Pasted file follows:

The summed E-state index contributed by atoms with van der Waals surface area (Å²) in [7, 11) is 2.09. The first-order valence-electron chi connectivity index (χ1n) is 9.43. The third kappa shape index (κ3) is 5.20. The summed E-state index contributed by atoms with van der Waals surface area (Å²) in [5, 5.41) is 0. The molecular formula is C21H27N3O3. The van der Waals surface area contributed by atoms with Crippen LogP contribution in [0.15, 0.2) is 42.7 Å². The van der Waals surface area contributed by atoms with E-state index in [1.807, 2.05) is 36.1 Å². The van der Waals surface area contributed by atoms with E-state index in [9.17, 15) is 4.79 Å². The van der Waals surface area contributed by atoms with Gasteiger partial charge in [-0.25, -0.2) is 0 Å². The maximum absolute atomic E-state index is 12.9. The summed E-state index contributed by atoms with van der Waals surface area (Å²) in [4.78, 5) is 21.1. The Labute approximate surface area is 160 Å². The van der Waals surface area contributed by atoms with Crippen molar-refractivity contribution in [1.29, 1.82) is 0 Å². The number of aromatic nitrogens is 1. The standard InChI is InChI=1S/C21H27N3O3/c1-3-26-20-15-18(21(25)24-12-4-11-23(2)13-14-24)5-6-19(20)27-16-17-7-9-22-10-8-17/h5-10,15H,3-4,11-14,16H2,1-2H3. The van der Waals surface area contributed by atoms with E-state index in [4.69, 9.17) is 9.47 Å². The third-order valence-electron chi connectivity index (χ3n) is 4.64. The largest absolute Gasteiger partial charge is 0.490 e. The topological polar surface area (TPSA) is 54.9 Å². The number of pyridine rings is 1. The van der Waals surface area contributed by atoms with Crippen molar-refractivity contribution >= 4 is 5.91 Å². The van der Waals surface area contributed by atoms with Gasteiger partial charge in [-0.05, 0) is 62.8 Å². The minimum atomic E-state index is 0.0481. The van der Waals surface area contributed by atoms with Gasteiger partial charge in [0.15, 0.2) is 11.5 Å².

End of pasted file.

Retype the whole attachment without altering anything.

The summed E-state index contributed by atoms with van der Waals surface area (Å²) in [7, 11) is 2.09. The first-order valence-electron chi connectivity index (χ1n) is 9.43. The third kappa shape index (κ3) is 5.20. The summed E-state index contributed by atoms with van der Waals surface area (Å²) in [5, 5.41) is 0. The molecular formula is C21H27N3O3. The van der Waals surface area contributed by atoms with Crippen LogP contribution in [0.15, 0.2) is 42.7 Å². The van der Waals surface area contributed by atoms with E-state index in [1.807, 2.05) is 36.1 Å². The van der Waals surface area contributed by atoms with E-state index in [9.17, 15) is 4.79 Å². The van der Waals surface area contributed by atoms with Gasteiger partial charge in [-0.25, -0.2) is 0 Å². The maximum absolute atomic E-state index is 12.9. The summed E-state index contributed by atoms with van der Waals surface area (Å²) in [4.78, 5) is 21.1. The Labute approximate surface area is 160 Å². The van der Waals surface area contributed by atoms with Crippen molar-refractivity contribution in [1.29, 1.82) is 0 Å². The number of aromatic nitrogens is 1. The standard InChI is InChI=1S/C21H27N3O3/c1-3-26-20-15-18(21(25)24-12-4-11-23(2)13-14-24)5-6-19(20)27-16-17-7-9-22-10-8-17/h5-10,15H,3-4,11-14,16H2,1-2H3. The van der Waals surface area contributed by atoms with E-state index in [4.69, 9.17) is 9.47 Å². The third-order valence-electron chi connectivity index (χ3n) is 4.64. The largest absolute Gasteiger partial charge is 0.490 e. The topological polar surface area (TPSA) is 54.9 Å². The number of pyridine rings is 1. The van der Waals surface area contributed by atoms with Crippen molar-refractivity contribution >= 4 is 5.91 Å². The van der Waals surface area contributed by atoms with Gasteiger partial charge in [-0.05, 0) is 62.8 Å². The minimum atomic E-state index is 0.0481. The van der Waals surface area contributed by atoms with Gasteiger partial charge in [0.15, 0.2) is 11.5 Å².